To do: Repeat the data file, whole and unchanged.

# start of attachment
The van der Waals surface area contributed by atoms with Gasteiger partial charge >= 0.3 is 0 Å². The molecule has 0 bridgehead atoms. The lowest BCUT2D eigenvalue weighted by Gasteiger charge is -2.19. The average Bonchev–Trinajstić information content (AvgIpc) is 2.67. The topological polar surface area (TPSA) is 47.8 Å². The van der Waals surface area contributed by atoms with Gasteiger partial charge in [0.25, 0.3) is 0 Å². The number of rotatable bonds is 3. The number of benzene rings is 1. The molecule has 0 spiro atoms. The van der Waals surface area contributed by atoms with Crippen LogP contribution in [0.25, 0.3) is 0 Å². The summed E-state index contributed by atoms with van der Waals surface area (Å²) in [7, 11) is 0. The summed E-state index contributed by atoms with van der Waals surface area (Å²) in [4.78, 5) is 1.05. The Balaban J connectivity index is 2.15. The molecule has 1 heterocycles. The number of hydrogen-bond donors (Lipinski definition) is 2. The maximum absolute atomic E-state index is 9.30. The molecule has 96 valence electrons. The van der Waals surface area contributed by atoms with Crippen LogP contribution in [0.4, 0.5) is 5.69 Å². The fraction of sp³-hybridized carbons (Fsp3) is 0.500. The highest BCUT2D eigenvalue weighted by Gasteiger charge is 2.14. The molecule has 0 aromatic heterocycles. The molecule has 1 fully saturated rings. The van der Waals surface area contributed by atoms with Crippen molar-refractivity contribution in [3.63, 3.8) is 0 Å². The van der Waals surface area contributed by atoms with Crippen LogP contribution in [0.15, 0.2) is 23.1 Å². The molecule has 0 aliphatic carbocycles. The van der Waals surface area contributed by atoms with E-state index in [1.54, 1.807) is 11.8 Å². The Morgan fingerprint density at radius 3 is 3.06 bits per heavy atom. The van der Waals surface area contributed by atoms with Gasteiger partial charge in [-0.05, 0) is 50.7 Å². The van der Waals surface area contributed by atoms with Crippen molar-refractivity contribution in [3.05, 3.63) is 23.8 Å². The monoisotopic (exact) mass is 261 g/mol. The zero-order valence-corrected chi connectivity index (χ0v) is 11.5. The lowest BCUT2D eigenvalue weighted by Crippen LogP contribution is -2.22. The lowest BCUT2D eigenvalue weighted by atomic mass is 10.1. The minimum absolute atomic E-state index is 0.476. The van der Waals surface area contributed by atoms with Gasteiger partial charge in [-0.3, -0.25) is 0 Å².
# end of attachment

The van der Waals surface area contributed by atoms with Gasteiger partial charge >= 0.3 is 0 Å². The molecule has 0 bridgehead atoms. The lowest BCUT2D eigenvalue weighted by Gasteiger charge is -2.19. The average Bonchev–Trinajstić information content (AvgIpc) is 2.67. The topological polar surface area (TPSA) is 47.8 Å². The van der Waals surface area contributed by atoms with Gasteiger partial charge in [0.25, 0.3) is 0 Å². The number of rotatable bonds is 3. The number of benzene rings is 1. The molecule has 0 spiro atoms. The van der Waals surface area contributed by atoms with Crippen LogP contribution in [0.25, 0.3) is 0 Å². The summed E-state index contributed by atoms with van der Waals surface area (Å²) in [7, 11) is 0. The summed E-state index contributed by atoms with van der Waals surface area (Å²) in [4.78, 5) is 1.05. The Balaban J connectivity index is 2.15. The molecule has 1 heterocycles. The number of hydrogen-bond donors (Lipinski definition) is 2. The maximum absolute atomic E-state index is 9.30. The molecule has 96 valence electrons. The van der Waals surface area contributed by atoms with Crippen LogP contribution in [0.4, 0.5) is 5.69 Å². The fraction of sp³-hybridized carbons (Fsp3) is 0.500. The highest BCUT2D eigenvalue weighted by Gasteiger charge is 2.14. The molecule has 0 aromatic heterocycles. The molecule has 1 fully saturated rings. The van der Waals surface area contributed by atoms with Crippen molar-refractivity contribution in [3.63, 3.8) is 0 Å². The van der Waals surface area contributed by atoms with Crippen LogP contribution in [0.15, 0.2) is 23.1 Å². The molecule has 0 aliphatic carbocycles. The van der Waals surface area contributed by atoms with E-state index in [1.54, 1.807) is 11.8 Å². The Morgan fingerprint density at radius 3 is 3.06 bits per heavy atom. The van der Waals surface area contributed by atoms with Gasteiger partial charge in [-0.05, 0) is 50.7 Å². The van der Waals surface area contributed by atoms with Crippen molar-refractivity contribution in [3.05, 3.63) is 23.8 Å². The monoisotopic (exact) mass is 261 g/mol. The zero-order valence-corrected chi connectivity index (χ0v) is 11.5. The lowest BCUT2D eigenvalue weighted by Crippen LogP contribution is -2.22. The lowest BCUT2D eigenvalue weighted by atomic mass is 10.1. The minimum absolute atomic E-state index is 0.476. The van der Waals surface area contributed by atoms with Gasteiger partial charge in [-0.3, -0.25) is 0 Å².